OXFORD, United Kingdom, Feb. 24, 2016 (GLOBE NEWSWIRE) -- Summit Therapeutics plc (NASDAQ:SMMT) (AIM:SUMM), the drug discovery and development company advancing therapies for Duchenne muscular dystrophy and Clostridium difficile infection (‘CDI’), announces the online publication of preclinical data in the Journal of Antimicrobial Chemotherapy supporting ridinilazole as a novel and potent antibiotic against CDI. The peer-reviewed paper reports ridinilazole outperformed the current standards of care, vancomycin and metronidazole, in preclinical studies by having a robust killing effect on C. difficile that significantly reduced the level of toxins produced by the bacteria that play a major role in driving the symptoms and severity of the disease. The study, funded by Summit, was conducted as part of a collaboration with researchers at the University of Houston College of Pharmacy.
“Ridinilazole is truly a differentiated antibiotic, driven by its exquisite selectivity and potency against C. difficile in preclinical studies, with the potential to treat CDI and reduce recurrent disease,” commented Kevin W. Garey, PharmD, MS, FASHP, Chair, Department of Pharmacy Practice and Translational Research Professor of Pharmacy Practice at the University of Houston College of Pharmacy and Principal Investigator in the study. “The data presented in this paper highlight some of ridinilazole’s potential advantages over the current standard of care antibiotics for CDI in the key virulence factor, toxin production. Based on all of the preclinical and recent positive Phase 2 clinical data, I believe ridinilazole has a promising future in the treatment of CDI.”
The research was published in the paper entitled, “Impact on toxin production and cell morphology in Clostridium difficile by ridinilazole (SMT19969), a novel treatment for C. difficile infection.” Progression of CDI most commonly involves production of toxin A and B by C. difficile to elicit an inflammatory response, including IL-8 release, which results in symptoms of disease including severe diarrhoea. In the study, in vitro treatment of C. difficile isolates with ridinilazole resulted in a significant reduction in toxin A and B levels and subsequent IL-8 release. These data were in contrast to treatment with vancomycin and metronidazole that were both comparable to control. Insights into the mechanism of ridinilazole revealed that it halts cell division, characterised by a significant increase in the length of C. difficile cells and an absence of division septum formation.
This publication is in addition to other recent peer-reviewed literature publications, which in aggregate bolster the preclinical data that highlight ridinilazole’s potential advantages over the current standard of care antibiotics for CDI. Links to the Journal of Antimicrobial Chemotherapy paper, along with the other publications, are available from the programmes section of the Summit website.
About C. difficile Infection
C. difficile infection is a serious healthcare threat in hospitals, long-term care homes and increasingly the wider community with between 450,000 and 700,000 cases of CDI in the US annually. It is caused by an infection of the colon by the bacterium C. difficile, which produces toxins that cause inflammation, severe diarrhoea and in the most serious cases can be fatal. Patients typically develop CDI following the use of broad-spectrum antibiotics that can cause widespread damage to the natural gastrointestinal (gut) flora and allow overgrowth of C. difficile bacteria. Existing CDI treatments are predominantly broad spectrum antibiotics, and these cause further damage to the gut flora and are associated with high rates of recurrent disease. Recurrent disease is the key clinical issue as repeat episodes are typically more severe and associated with an increase in mortality rates and healthcare costs. The economic impact of CDI is significant with one study estimating annual acute care costs at $4.8 billion in the US.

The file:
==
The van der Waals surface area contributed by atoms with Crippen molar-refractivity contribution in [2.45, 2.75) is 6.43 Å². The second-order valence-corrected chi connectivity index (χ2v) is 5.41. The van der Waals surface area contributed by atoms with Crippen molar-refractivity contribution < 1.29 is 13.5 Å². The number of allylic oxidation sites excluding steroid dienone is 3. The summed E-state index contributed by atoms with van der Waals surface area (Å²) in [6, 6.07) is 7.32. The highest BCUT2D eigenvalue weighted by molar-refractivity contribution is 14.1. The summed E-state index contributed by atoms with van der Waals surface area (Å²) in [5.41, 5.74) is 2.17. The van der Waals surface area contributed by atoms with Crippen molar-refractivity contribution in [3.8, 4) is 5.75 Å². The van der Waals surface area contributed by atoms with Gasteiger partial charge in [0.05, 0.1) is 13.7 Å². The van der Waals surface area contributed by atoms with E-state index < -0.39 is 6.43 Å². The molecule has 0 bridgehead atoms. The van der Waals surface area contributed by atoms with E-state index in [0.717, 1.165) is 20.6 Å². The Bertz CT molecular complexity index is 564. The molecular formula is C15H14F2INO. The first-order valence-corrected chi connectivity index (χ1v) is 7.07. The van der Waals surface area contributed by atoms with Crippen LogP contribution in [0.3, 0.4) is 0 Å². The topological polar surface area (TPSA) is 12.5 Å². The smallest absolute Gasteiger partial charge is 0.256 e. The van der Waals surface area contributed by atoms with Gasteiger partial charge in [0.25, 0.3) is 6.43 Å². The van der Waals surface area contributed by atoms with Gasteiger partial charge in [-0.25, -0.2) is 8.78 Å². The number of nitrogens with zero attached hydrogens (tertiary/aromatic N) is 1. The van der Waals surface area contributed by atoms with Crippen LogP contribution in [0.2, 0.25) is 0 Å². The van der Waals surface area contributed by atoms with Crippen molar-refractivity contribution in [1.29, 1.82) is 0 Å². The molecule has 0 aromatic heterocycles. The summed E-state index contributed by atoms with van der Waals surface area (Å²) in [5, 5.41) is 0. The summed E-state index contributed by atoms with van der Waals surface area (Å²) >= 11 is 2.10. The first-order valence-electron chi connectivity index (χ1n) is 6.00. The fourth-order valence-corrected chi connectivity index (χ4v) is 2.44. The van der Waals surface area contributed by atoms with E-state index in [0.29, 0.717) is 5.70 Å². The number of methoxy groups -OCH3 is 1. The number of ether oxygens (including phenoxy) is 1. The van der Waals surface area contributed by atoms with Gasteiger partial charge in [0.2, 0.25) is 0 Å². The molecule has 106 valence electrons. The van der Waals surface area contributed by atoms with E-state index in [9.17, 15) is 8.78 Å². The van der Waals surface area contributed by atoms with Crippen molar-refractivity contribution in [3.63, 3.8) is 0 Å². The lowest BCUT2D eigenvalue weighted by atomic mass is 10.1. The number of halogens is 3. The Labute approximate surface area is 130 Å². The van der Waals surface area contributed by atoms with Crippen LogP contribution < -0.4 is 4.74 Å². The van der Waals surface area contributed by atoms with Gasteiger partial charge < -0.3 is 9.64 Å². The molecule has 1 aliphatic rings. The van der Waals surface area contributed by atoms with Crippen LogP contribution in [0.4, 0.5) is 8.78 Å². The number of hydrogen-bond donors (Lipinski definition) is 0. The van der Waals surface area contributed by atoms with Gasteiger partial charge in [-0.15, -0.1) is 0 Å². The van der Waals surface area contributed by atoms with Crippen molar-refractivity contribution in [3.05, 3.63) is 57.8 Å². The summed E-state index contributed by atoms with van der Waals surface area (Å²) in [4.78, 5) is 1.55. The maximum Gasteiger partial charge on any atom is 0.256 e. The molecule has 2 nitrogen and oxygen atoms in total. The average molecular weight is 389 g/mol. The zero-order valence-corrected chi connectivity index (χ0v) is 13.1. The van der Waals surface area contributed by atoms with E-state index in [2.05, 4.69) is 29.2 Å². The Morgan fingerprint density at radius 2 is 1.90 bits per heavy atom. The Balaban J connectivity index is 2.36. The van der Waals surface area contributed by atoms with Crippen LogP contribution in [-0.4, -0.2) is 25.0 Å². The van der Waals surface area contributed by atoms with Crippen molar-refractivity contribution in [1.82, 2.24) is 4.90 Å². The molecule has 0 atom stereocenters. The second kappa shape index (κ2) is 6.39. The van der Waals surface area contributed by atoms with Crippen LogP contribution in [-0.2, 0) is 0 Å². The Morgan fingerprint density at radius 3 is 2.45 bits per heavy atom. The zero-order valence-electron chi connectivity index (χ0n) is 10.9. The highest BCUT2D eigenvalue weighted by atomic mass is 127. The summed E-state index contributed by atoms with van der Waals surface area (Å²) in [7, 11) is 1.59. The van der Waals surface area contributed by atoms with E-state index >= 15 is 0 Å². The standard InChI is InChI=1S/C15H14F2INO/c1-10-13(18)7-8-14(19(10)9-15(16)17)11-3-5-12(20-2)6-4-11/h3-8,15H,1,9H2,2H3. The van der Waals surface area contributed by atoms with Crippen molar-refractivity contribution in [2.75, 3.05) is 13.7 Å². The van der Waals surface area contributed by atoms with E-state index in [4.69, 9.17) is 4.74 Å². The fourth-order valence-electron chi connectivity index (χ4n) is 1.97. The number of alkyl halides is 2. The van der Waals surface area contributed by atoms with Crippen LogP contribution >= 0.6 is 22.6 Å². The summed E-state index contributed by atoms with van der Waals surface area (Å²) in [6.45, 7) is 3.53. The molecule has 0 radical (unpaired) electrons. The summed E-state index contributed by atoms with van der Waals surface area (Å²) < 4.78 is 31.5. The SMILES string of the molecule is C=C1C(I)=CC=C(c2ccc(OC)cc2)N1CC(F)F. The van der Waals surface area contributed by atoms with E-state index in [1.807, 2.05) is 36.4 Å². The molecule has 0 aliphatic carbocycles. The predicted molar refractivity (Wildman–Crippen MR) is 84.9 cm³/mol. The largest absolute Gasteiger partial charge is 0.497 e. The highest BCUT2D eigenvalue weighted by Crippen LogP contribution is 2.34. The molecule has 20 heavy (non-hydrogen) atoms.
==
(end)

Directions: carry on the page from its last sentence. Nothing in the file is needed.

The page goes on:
Ridinilazole (SMT19969) is an orally administered small molecule antibiotic that Summit is developing specifically for the treatment of CDI. In preclinical efficacy studies, ridinilazole exhibited a narrow spectrum of activity and had a potent bactericidal effect against all clinical isolates of C. difficile tested. In a Phase 2 proof of concept trial in CDI patients, ridinilazole showed statistical superiority in sustained clinical response (‘SCR’) rates compared to the standard of care, vancomycin. In this trial, SCR was defined as clinical cure at end of treatment and no recurrence of CDI within 30 days of the end of therapy. Ridinilazole has received Qualified Infectious Disease Product (‘QIDP’) designation and has been granted Fast Track status by the US Food and Drug Administration. The QIDP incentives are provided through the US GAIN Act and include an extension of marketing exclusivity for an additional five years upon FDA approval.
About Summit Therapeutics
Summit is a biopharmaceutical company focused on the discovery, development and commercialisation of novel medicines for indications for which there are no existing or only inadequate therapies. Summit is conducting clinical programmes focused on the genetic disease Duchenne muscular dystrophy and the infectious disease C. difficile infection. Further information is available at www.summitplc.com and Summit can be followed on Twitter (@summitplc).
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Source:Summit Therapeutics PLC